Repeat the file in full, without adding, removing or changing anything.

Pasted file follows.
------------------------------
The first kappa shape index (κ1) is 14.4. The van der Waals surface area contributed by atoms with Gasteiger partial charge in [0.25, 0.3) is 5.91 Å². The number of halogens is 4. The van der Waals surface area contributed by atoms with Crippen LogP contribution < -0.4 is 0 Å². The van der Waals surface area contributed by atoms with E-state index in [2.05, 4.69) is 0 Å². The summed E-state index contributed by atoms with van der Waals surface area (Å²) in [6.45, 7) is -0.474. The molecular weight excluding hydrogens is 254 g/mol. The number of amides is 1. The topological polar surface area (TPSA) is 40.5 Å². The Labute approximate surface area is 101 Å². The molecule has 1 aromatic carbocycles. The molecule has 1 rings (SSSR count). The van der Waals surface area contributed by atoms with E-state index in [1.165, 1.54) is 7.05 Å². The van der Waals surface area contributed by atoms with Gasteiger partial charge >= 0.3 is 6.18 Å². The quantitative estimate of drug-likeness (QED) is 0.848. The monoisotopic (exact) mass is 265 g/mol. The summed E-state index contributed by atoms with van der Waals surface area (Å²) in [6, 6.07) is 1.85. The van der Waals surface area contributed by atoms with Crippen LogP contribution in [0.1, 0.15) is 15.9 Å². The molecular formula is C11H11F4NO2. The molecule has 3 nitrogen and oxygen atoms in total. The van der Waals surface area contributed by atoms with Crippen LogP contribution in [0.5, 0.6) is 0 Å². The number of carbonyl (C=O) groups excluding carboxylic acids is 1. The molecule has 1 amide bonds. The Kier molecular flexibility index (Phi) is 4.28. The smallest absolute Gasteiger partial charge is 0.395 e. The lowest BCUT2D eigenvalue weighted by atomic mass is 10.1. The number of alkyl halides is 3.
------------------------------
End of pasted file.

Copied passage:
The first kappa shape index (κ1) is 14.4. The van der Waals surface area contributed by atoms with Gasteiger partial charge in [0.25, 0.3) is 5.91 Å². The number of halogens is 4. The van der Waals surface area contributed by atoms with Crippen LogP contribution < -0.4 is 0 Å². The van der Waals surface area contributed by atoms with E-state index in [2.05, 4.69) is 0 Å². The summed E-state index contributed by atoms with van der Waals surface area (Å²) in [6.45, 7) is -0.474. The molecular weight excluding hydrogens is 254 g/mol. The number of amides is 1. The topological polar surface area (TPSA) is 40.5 Å². The Labute approximate surface area is 101 Å². The molecule has 1 aromatic carbocycles. The molecule has 1 rings (SSSR count). The van der Waals surface area contributed by atoms with E-state index in [1.165, 1.54) is 7.05 Å². The van der Waals surface area contributed by atoms with Gasteiger partial charge >= 0.3 is 6.18 Å². The quantitative estimate of drug-likeness (QED) is 0.848. The monoisotopic (exact) mass is 265 g/mol. The summed E-state index contributed by atoms with van der Waals surface area (Å²) in [6, 6.07) is 1.85. The van der Waals surface area contributed by atoms with Crippen LogP contribution in [0.1, 0.15) is 15.9 Å². The molecular formula is C11H11F4NO2. The molecule has 3 nitrogen and oxygen atoms in total. The van der Waals surface area contributed by atoms with Crippen LogP contribution in [0.5, 0.6) is 0 Å². The number of carbonyl (C=O) groups excluding carboxylic acids is 1. The molecule has 1 amide bonds. The Kier molecular flexibility index (Phi) is 4.28. The smallest absolute Gasteiger partial charge is 0.395 e. The lowest BCUT2D eigenvalue weighted by atomic mass is 10.1. The number of alkyl halides is 3.